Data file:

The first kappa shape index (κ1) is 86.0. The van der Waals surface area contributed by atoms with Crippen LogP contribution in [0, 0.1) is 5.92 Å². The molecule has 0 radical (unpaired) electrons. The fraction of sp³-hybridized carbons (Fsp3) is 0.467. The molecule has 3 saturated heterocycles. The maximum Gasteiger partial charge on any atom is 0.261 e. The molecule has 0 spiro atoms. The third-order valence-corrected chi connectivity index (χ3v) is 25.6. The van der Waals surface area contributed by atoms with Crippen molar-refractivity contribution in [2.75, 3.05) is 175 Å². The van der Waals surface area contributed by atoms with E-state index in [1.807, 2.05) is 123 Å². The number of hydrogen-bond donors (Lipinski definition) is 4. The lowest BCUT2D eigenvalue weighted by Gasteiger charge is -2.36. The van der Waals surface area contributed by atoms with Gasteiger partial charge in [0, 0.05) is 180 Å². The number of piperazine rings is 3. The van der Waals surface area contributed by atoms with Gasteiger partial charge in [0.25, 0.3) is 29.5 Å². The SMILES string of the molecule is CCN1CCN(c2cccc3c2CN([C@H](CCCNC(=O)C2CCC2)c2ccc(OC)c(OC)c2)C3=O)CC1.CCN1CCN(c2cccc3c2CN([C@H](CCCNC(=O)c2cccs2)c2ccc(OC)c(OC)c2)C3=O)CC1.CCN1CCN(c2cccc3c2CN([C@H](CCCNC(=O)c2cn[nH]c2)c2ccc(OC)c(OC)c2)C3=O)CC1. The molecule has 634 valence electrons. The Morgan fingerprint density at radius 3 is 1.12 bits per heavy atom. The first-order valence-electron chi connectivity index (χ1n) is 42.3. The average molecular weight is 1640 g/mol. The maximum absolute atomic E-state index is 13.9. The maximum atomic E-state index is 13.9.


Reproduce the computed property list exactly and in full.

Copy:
The first kappa shape index (κ1) is 86.0. The van der Waals surface area contributed by atoms with Crippen LogP contribution in [0, 0.1) is 5.92 Å². The molecule has 0 radical (unpaired) electrons. The fraction of sp³-hybridized carbons (Fsp3) is 0.467. The molecule has 3 saturated heterocycles. The maximum Gasteiger partial charge on any atom is 0.261 e. The molecule has 0 spiro atoms. The third-order valence-corrected chi connectivity index (χ3v) is 25.6. The van der Waals surface area contributed by atoms with Crippen molar-refractivity contribution in [2.75, 3.05) is 175 Å². The van der Waals surface area contributed by atoms with E-state index in [1.807, 2.05) is 123 Å². The number of hydrogen-bond donors (Lipinski definition) is 4. The lowest BCUT2D eigenvalue weighted by Gasteiger charge is -2.36. The van der Waals surface area contributed by atoms with Gasteiger partial charge in [0, 0.05) is 180 Å². The number of piperazine rings is 3. The van der Waals surface area contributed by atoms with Gasteiger partial charge in [0.25, 0.3) is 29.5 Å². The SMILES string of the molecule is CCN1CCN(c2cccc3c2CN([C@H](CCCNC(=O)C2CCC2)c2ccc(OC)c(OC)c2)C3=O)CC1.CCN1CCN(c2cccc3c2CN([C@H](CCCNC(=O)c2cccs2)c2ccc(OC)c(OC)c2)C3=O)CC1.CCN1CCN(c2cccc3c2CN([C@H](CCCNC(=O)c2cn[nH]c2)c2ccc(OC)c(OC)c2)C3=O)CC1. The molecule has 634 valence electrons. The Morgan fingerprint density at radius 3 is 1.12 bits per heavy atom. The first-order valence-electron chi connectivity index (χ1n) is 42.3. The average molecular weight is 1640 g/mol. The maximum absolute atomic E-state index is 13.9. The maximum atomic E-state index is 13.9.